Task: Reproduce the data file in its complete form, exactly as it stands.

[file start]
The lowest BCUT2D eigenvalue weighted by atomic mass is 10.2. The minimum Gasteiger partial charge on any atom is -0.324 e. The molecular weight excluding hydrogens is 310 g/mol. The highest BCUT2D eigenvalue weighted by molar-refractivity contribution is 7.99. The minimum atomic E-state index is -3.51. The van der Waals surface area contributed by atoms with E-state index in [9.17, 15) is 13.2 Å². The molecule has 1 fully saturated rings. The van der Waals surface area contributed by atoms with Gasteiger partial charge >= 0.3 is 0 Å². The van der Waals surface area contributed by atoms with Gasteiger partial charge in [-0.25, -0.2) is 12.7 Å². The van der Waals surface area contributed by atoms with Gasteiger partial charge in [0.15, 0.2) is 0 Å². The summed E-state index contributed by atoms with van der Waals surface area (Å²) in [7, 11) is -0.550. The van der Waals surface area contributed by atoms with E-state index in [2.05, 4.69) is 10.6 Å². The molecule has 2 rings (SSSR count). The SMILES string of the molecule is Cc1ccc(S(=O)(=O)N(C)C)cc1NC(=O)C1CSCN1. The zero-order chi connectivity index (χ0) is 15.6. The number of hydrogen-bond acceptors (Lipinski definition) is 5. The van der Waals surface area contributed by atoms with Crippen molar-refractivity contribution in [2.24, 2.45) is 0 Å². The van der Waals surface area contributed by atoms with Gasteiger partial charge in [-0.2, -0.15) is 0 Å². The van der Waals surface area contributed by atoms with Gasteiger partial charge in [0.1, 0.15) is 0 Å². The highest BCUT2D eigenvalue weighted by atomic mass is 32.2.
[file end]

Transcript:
The lowest BCUT2D eigenvalue weighted by atomic mass is 10.2. The minimum Gasteiger partial charge on any atom is -0.324 e. The molecular weight excluding hydrogens is 310 g/mol. The highest BCUT2D eigenvalue weighted by molar-refractivity contribution is 7.99. The minimum atomic E-state index is -3.51. The van der Waals surface area contributed by atoms with E-state index in [9.17, 15) is 13.2 Å². The molecule has 1 fully saturated rings. The van der Waals surface area contributed by atoms with Gasteiger partial charge >= 0.3 is 0 Å². The van der Waals surface area contributed by atoms with Gasteiger partial charge in [-0.25, -0.2) is 12.7 Å². The van der Waals surface area contributed by atoms with Gasteiger partial charge in [0.15, 0.2) is 0 Å². The summed E-state index contributed by atoms with van der Waals surface area (Å²) in [7, 11) is -0.550. The van der Waals surface area contributed by atoms with E-state index in [2.05, 4.69) is 10.6 Å². The molecule has 2 rings (SSSR count). The SMILES string of the molecule is Cc1ccc(S(=O)(=O)N(C)C)cc1NC(=O)C1CSCN1. The zero-order chi connectivity index (χ0) is 15.6. The number of hydrogen-bond acceptors (Lipinski definition) is 5. The van der Waals surface area contributed by atoms with Crippen molar-refractivity contribution in [2.24, 2.45) is 0 Å². The van der Waals surface area contributed by atoms with Gasteiger partial charge in [-0.2, -0.15) is 0 Å². The van der Waals surface area contributed by atoms with Gasteiger partial charge in [0.1, 0.15) is 0 Å². The highest BCUT2D eigenvalue weighted by atomic mass is 32.2.